Wednesday, June 15, 2011

The Wonderful Days of Korean Animation

Review: Sky Blue (Kim Moon-saeng / 2003)

Sky Blue is a Korean animated science fiction film that was simply not as big a hit as it should have been. Released in 2003 and with a $30 Million budget, it disappointingly mostly just did the festival circuit, before finding somewhat of a home on DVD. There is no doubt it deserves to find an audience, for being a revolutionary piece of cinema for its visuals, with a fairly solid story backing up its presentation. Labelled as “Akira for the 21st Century”, fans of Cyberpunk, Anime and Sci-Fi will find it a short and sweet ride into the future.

The film’s original English title and Korean language title are both Wonderful Days, a term which describes the idealised lives of those that live in the Ecoban, a high-tech megacity built by an elite group of individuals. The Ecoban is a highly sterilised environment that fits right in with something straight-out of Metropolis or Star Wars. Sky Blue does in-fact reference many films from the sci-fi genre before it, that which seem to give the film more of a history that it so craves. From Blade Runner to The 5th Element, we have seen much of this before, but that doesn’t mean we don’t want to see it again.

Set in the year 2142, the world of Sky Blue is one that has been destroyed by civilisation and environmental pollution. Mankind has given in to its frailties and desires, with a strict hierarchical society emerging. The world is split amongst those in the Ecoban and those that live in the slums that surround the outskirts of the city, known as the “Marrians”. They are refugees that scrounge for food and items of trade, and continue to fight amongst themselves for some sort of self-worth. The more those in the Ecoban burn off gas fields and pollute the Marr, the more energy produced and productive the Ecoban becomes. The cycle of life has been turned on its head by Director Kim Moon-saeng and the 300 staff that worked on the film for 7 years.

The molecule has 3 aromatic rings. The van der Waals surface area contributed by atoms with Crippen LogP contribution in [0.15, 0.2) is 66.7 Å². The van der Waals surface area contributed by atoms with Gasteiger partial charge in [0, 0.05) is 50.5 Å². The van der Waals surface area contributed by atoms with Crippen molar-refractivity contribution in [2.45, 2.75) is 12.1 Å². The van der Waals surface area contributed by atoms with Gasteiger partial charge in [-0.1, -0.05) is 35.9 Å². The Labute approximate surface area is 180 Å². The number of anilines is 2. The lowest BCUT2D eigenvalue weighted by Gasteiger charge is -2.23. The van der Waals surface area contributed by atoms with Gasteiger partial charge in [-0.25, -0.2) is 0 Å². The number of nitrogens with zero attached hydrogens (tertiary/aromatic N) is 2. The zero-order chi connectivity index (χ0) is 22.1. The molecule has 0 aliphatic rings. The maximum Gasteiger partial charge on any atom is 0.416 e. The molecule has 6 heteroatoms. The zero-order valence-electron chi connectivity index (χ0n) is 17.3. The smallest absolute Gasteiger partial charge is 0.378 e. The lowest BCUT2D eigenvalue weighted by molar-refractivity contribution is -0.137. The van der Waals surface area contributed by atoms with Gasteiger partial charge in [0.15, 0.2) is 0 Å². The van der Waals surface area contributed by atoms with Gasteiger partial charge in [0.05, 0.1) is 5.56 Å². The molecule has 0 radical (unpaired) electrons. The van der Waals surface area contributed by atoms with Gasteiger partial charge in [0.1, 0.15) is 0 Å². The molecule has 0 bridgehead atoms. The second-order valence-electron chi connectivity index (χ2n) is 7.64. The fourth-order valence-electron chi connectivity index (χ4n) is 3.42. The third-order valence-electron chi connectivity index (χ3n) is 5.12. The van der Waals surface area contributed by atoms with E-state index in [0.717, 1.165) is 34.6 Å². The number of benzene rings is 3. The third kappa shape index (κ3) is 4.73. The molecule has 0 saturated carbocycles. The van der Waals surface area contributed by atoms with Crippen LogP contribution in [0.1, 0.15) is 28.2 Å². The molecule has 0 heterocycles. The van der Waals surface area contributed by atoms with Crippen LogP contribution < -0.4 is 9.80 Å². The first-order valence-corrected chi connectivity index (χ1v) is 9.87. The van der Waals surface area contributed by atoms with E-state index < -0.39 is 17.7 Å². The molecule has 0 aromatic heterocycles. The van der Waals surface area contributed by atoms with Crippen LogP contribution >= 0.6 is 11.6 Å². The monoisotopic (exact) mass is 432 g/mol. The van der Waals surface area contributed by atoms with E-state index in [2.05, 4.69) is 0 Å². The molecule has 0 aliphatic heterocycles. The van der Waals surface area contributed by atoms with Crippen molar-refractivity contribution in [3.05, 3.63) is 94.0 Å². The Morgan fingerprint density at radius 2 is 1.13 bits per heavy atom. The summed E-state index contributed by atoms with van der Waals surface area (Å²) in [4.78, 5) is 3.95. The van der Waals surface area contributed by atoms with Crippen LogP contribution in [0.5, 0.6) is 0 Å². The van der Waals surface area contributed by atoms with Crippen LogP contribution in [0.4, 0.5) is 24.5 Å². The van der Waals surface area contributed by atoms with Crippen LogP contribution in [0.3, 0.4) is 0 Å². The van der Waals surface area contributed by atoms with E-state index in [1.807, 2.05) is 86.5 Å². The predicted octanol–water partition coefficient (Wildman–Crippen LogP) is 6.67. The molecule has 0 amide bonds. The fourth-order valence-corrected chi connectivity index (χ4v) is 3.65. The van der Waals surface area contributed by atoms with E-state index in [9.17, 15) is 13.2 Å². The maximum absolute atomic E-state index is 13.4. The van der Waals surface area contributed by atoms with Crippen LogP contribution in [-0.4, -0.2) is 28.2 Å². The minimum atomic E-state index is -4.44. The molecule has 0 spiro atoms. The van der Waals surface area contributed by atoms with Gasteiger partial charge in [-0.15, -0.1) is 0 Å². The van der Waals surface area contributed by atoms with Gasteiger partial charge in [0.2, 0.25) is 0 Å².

We enter at a critical point in the Delos systems lifecycle (that which powers the Ecoban), as its running out of energy. The leaders of the Ecoban fear the Marr, who outnumber them 10-1, will break down the cities walls and put an end to their haven. Thus they decide to make plans to start re-polluting the environment. A ragtag team of Marr renegades fight back by staging terrorist like raids at the heart of the Ecoban’s power source. Among this group of fighters is a quiet enigmatic man Shua, who operates in a fashion that is reminiscent of V from V for Vendetta. Shua has a mysterious past, and was once a citizen of the Ecoban before he was outcast as a murderer and long thought dead. His presence in the city after a decade long absence reignites a love triangle with a childhood friend Jay and her boss, security commander Cade. The balance that had remained steady for the first 100 years of the Ecoban is now unstable, and things are going to change.